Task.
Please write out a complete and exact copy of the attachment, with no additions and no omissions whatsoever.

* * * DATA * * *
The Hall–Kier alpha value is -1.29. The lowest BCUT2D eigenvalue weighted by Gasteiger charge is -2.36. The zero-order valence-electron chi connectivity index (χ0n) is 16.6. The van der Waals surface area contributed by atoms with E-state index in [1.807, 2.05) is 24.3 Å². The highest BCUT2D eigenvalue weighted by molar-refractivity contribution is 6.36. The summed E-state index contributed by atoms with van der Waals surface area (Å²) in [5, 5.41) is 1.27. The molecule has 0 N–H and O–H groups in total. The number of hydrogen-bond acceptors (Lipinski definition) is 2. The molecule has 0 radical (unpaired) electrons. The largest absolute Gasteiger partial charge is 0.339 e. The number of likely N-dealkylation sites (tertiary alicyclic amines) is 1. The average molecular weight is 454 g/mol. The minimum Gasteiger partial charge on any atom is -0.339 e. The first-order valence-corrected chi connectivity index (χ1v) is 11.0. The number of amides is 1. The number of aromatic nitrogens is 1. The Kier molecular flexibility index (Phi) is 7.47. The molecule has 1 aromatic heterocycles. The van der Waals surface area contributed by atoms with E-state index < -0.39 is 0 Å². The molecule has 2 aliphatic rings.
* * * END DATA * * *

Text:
The Hall–Kier alpha value is -1.29. The lowest BCUT2D eigenvalue weighted by Gasteiger charge is -2.36. The zero-order valence-electron chi connectivity index (χ0n) is 16.6. The van der Waals surface area contributed by atoms with E-state index in [1.807, 2.05) is 24.3 Å². The highest BCUT2D eigenvalue weighted by molar-refractivity contribution is 6.36. The summed E-state index contributed by atoms with van der Waals surface area (Å²) in [5, 5.41) is 1.27. The molecule has 0 N–H and O–H groups in total. The number of hydrogen-bond acceptors (Lipinski definition) is 2. The molecule has 0 radical (unpaired) electrons. The largest absolute Gasteiger partial charge is 0.339 e. The number of likely N-dealkylation sites (tertiary alicyclic amines) is 1. The average molecular weight is 454 g/mol. The minimum Gasteiger partial charge on any atom is -0.339 e. The first-order valence-corrected chi connectivity index (χ1v) is 11.0. The number of amides is 1. The number of aromatic nitrogens is 1. The Kier molecular flexibility index (Phi) is 7.47. The molecule has 1 aromatic heterocycles. The van der Waals surface area contributed by atoms with E-state index < -0.39 is 0 Å². The molecule has 2 aliphatic rings.